P0420 OBD-II Error Code: Meaning, Causes, Symptoms, & Fix
Diagnosing your car with the Error code P0420 is not initially a major problem. But it is good enough to trigger a few lights on your instrument cluster.
This particular OBD-2 error is caused due to malfunctioning catalytic converters. And, in this article, we will learn all about it. From the causes for “Catalyst System Efficiency Below Threshold“ error to its symptoms and fixes.
What Error Code P0420 Means?
The OBD-II error code P0420 stands for: “Catalyst System Efficiency Below Threshold”
This is an error caused due to a faulty converter. Where the catalytic converter of your car is not able to work at the least required efficiency.
A catalytic converter is a part of the exhaust system that purifies the exhaust smoke and converts it into carbon-di-oxide and water vapor. To do so, it uses expensive metals like platinum and rhodium which work as a catalyst to initiate a chemical reaction. The reaction happens inside the converter and converts harmful gases into normal smoke. Hence the name Catalytic converter.
But when the converter fails to do its job properly, that is not being able to filter the exhaust to a certain level, the error P0420 is raised.
What causes the “Catalyst System Efficiency Below Threshold error”?
While the P0420 error is caused due to an underperforming converter, it can happen due to multiple reasons. For one, the catalytic converter itself has failed, and maybe it is time to get a new one. Generally, a converter can last up to 10 years, but it can fail abruptly due to clogging, engine misfires, or even physical damage.
A failed catalytic converter causing the error P0420 is extremely common. However, there are chances the error is raised due to other reasons.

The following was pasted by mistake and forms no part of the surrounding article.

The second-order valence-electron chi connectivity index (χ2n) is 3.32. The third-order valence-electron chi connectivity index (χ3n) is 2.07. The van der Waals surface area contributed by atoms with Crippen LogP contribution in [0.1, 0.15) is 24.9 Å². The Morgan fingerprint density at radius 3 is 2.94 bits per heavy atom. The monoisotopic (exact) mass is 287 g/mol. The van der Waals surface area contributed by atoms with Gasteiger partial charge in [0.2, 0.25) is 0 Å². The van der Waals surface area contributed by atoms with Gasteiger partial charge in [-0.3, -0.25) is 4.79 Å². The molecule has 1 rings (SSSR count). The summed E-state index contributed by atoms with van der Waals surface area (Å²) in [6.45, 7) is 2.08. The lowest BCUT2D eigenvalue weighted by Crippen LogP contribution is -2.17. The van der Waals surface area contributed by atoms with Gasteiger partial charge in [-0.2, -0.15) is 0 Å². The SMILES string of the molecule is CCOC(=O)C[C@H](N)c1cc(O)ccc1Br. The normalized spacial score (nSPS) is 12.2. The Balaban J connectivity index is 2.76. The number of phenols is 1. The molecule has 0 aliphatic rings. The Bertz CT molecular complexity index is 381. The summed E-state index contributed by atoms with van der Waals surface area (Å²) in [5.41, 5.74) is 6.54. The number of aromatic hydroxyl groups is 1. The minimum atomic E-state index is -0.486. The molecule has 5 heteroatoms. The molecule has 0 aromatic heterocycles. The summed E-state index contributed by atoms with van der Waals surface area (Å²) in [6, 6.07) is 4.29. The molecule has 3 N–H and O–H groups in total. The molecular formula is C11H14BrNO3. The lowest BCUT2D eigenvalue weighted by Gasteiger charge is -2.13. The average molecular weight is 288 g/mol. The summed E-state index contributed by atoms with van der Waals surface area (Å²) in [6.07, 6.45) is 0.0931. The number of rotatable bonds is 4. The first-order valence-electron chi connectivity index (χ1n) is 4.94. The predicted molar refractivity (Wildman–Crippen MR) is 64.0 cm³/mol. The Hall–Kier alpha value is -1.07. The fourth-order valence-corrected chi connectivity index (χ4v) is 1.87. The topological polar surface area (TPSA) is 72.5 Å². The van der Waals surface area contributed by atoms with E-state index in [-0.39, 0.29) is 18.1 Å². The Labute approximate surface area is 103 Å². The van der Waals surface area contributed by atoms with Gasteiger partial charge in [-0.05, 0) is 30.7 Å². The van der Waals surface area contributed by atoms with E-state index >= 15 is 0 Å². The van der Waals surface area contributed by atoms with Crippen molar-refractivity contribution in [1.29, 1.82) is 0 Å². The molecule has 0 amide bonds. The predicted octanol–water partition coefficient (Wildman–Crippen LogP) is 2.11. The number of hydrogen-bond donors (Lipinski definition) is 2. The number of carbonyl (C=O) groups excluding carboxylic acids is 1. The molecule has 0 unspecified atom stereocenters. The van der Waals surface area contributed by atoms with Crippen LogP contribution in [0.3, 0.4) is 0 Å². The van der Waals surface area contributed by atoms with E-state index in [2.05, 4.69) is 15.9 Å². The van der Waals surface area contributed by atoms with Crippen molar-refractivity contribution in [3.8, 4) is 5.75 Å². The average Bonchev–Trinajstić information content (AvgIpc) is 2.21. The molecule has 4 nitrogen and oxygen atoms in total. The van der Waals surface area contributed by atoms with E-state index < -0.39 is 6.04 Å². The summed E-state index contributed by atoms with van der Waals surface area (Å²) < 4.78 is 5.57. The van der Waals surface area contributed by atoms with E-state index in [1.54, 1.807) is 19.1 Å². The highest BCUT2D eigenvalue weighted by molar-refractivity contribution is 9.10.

Failed oxygen sensor:
Even rare, failed oxygen sensors are good enough to relay wrong information to the car computer. Since the oxygen sensor is responsible for the proper air and fuel mixture, bad reading can cause the fuel mixture to be either too rich or too thin.
The unbalanced fuel mixture can either cause the converter to overheat resulting in a meltdown, or failing the converter entirely. Additional error codes like P0174, P0171, P0172, or P0175 are a clear indication of too rich/lean fuel mixture.
Leak in Exhaust system:
A leak in the exhaust system is very common after a long time. Leaks in the exhaust pipe or the catalytic converter cause the harmful gas to escape without filtering.
This is not only dangerous but it also causes the oxygen sensor to make wrong interpretations. Which further down results in a faulty converter, hence causing the error P0420.
Bad spark plugs can cause misfires. In a misfire, there is either zero or incomplete combustion leaving the fuel unburnt. The unburnt fuel slowly causes the converter to clog, ultimately failing it. Error codes like P0300, P0301, P0302, P0303, P0304, P0305, P0306, P0307, and P0308 are all misfire codes.
Engine oil/coolant leak: